Alberta Turfgrass Research Foundation: Quarterly Update 10/15/2021
By Jason Pick
The ATRF begins its third quarter pleased to announce our newest board member; David Misfeldt, from the City of Calgary.
David Misfeld presented at the 2020 WCTA Conference in Richmond, BC
David's expertise focuses on progressive landscape management and integrating environmental education into this sector. A graduate of University of Calgary and Olds College in Horticulture and Business Marketing, he is inspired by conservation, having built the Bee and pollinator friendly corridor in Calgary. In 2018, he identified an endangered bee which received commendation by the Director General of Environment and Climate Change Canada. David has also performed extensive Saltgrass projects throughout the greater Calgary area, contributing his expertise in the area of landscape sustainability.
Lab update: Pythium is king in 2021:
This summer the diagnostic lab was flooded with turf samples for disease testing. The hot, dry, and smoky summer saw an unprecedented spike in Pythium Root dysfunction. We believe contributing to this spike (1700% increase year over year) were extended heat and daytime highs, a lack of rainfall, and heavy smoke from wildfires. The associated wildfire emissions are known to affect solar radiation, clouds, and climate on regional scales. The necessity of repeated watering and hand watering to offset extreme heat, we believe, were the key contributors in 2021 disease pressures. Of interest, and potentially further research, we found a strong correlation of 100% foliar fertility programs to these high pythium incidents. It may prompt further research - food for thought in the realm of resource allocation, as the saying goes “If you don’t use it, you lose it”, perhaps this applies to our roots too. If you wish to send a disease sample to the ATRF lab, our 24hr turnaround can help settle your mind. LINK to disease submission form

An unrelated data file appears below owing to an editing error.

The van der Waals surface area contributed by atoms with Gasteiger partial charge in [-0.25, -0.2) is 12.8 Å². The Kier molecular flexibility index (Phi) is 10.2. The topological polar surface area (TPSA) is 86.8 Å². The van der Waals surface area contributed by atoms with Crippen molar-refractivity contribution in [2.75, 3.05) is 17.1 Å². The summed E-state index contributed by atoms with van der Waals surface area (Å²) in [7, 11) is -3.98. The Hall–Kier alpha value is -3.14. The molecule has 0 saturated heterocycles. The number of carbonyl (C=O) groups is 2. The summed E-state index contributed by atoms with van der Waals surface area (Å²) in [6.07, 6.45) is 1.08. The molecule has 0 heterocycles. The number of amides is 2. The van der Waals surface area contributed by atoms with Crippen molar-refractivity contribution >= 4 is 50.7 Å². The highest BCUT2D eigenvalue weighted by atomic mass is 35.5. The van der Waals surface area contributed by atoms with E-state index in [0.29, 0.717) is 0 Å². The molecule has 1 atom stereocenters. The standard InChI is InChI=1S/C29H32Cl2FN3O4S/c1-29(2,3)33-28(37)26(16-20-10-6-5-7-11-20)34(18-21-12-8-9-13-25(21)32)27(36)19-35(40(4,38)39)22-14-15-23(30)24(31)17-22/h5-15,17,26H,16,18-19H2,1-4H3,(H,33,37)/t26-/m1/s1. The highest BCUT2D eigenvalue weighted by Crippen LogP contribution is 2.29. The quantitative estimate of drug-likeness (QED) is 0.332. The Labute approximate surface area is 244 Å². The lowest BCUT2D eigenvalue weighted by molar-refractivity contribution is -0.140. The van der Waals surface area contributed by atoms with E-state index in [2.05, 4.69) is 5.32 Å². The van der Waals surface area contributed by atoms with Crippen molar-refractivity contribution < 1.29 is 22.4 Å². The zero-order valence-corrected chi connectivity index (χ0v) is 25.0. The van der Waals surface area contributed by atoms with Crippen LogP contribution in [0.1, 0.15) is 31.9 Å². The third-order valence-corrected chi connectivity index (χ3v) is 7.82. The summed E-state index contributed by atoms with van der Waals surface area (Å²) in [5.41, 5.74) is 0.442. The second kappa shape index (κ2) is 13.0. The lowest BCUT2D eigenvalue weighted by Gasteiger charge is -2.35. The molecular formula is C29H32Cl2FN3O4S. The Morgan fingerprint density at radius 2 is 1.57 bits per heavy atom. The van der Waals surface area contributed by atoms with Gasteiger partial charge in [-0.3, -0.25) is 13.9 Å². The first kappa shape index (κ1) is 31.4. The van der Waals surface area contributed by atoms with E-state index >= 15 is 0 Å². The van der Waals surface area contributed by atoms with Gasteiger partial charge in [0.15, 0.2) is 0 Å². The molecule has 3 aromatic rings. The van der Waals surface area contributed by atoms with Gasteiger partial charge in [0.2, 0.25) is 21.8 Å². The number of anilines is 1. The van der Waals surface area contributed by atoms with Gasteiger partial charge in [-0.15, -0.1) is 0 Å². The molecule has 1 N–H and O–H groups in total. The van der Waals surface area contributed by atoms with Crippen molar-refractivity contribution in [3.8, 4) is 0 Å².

It’s Microdochium Season!
Its high time to apply your 1st (or second) preventative fungicide application for Fusarium, AKA Microdochium spp. As temperatures fall between 10-15’C, you may find the tell tale copper spot (right) of microdochium. Typically around 2cm but rarely beyond 20cm, patches may coalesce on infected greens.
The sporulating hyphae will develop into a mat of mycelium easily identified with the naked eye. Transferred by traffic, water, equipment, etc., we can expect microdochium during those cool, humid and/or wet conditions with low oxygen/compacted rootzones. Infected samples can be confirmed in the lab by presence of conidia. (right bottom).
Unlike typhula, the pink fluffy mycelium is visible due to spore production/stimulation by sunlight - typhula requires a cover of darkness. Until we find a way to destroy resting stage conidia, recommendations remain preventative.
The long interval systemic control products are best applied while temperatures remain conducive to translocation 10-15’C. Below an average daily high of 10’C), we should assume very little is getting into the plant, therefore contact formulations may prove more effective for late season. Reminder - never mow after your last app!
Carbohydrate production in Fall
In case you missed it, ATRF research in 2020/21 proved that fall fertility, specifically N & K at minimum target ratio of 1/0/.5 will better your chances at overwintering by storing sufficient carbs. The foliar fall fertility protect report can be found here: LINK to ATRF
Prairie Turfgrass Research Center: Update
As you know the ATRF has been in transition since Olds College’s center of innovation has divested itself in order to focus
on its Smart Ag. directives. After that decision, the ATRF and Olds College formulated a new agreement which will retain the “Prairie Turfgrass Research Center” within Olds College’s School of Business and Life Sciences. The new agreement formally recognizes the research center as mutually beneficial to the school, its students, and industry. With aligned purpose, Olds College will continue to support ATRF operations, and will fortify its connection to industry, program faculty, and Turf/golf program students. A generous support of in-kind sharing of infrastructure and administration, the new agreement secures a future for applied turfgrass research at Olds College indefinitely. Special thanks to Ike Ideogu, Joy Agnew of OCCI, and College Dean Dalin Bullock, who have been instrumental in generating this solution.